REXEC and UNIX Data Sources Overview

Data sources on UNIX-based systems can often be queried by using the Remote Execution protocol. Identified data sources appear in the predefined data sources list. For example, you might want to monitor Context switches/sec on a Solaris system. By selecting this entry in the predefined list, you do not need to specify remote execution details. When data sources are not found in the list, create a custom data source.

Remote Execution

Remote execution means that you execute commands on the remote host by using the command-line interface. You can also execute shell scripts. To verify shell scripts, use a telnet client, connect to your UNIX system, and run some commands or scripts.

Single Execution

With single execution, the primary domain controller emulator (PDCE) connects to the remote machine and executes the command each time a new data point is requested. With short intervals this setting might place some load on the remote machine. However, the PDCE does not start a new command on the remote machine until the command of the last interval has finished.

Without single execution, the PDCE connects to the remote machine at the beginning of the monitoring session, starts the command, and forwards the output of the command to the parser. The parser is activated at the given monitoring interval and parses available data. The command is executed only once, and the connection to the remote machine remains active during the entire monitoring session. If the connection is lost because, for instance, the command on the remote machine exits, the PDCE attempts to reconnect after a fixed interval.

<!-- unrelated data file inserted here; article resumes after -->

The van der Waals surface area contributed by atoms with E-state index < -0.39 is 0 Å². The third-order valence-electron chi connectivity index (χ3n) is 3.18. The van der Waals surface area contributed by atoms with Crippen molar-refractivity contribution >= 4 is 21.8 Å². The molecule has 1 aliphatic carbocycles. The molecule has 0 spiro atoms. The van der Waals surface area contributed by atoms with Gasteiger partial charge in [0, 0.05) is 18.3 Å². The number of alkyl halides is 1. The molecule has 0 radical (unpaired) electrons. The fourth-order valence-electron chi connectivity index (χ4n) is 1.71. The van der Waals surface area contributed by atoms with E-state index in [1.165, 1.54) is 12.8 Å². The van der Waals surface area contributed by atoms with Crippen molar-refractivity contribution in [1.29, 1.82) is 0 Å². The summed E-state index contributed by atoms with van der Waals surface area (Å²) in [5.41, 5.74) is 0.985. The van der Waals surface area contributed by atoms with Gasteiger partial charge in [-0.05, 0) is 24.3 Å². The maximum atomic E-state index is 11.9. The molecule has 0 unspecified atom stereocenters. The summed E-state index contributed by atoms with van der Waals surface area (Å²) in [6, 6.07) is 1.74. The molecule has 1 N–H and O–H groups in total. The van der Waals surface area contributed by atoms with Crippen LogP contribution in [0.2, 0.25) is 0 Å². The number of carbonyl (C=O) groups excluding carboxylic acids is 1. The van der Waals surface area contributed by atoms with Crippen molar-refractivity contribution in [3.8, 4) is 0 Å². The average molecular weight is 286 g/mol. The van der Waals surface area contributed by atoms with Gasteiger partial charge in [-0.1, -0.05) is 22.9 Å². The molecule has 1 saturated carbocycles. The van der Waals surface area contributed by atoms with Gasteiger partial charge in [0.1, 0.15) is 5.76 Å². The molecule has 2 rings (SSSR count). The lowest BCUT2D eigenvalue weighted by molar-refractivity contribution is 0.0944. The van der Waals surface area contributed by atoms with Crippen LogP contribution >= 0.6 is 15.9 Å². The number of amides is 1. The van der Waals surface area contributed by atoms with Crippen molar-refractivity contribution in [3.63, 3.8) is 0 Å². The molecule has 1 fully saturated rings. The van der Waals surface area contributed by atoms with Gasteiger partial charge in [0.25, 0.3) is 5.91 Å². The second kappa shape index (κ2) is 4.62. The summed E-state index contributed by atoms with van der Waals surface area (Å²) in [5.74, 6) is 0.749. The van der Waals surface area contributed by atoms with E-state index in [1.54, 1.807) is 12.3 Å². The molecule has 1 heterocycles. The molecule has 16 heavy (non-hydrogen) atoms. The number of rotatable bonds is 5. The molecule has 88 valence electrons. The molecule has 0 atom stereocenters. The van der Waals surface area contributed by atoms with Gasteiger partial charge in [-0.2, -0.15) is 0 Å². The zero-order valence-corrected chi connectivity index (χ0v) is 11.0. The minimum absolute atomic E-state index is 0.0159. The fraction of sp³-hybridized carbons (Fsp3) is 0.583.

Single Execution Example

ps -ef | egrep -c ".*"

The preceding command counts the number of processes running on a UNIX system. Enter this command during the telnet session. The command prints a value (the number of processes running) and then closes. Such behavior is called single execution.

You can wrap a ‘while’ loop around such commands.

Multiple Execution Example

while [ true ]; do	// Mind the spaces
   ps -ef | egrep -c ".*";
   sleep 5;

The preceding example continuously prints the number of processes at five-second intervals. Such behavior is defined as multiple executions.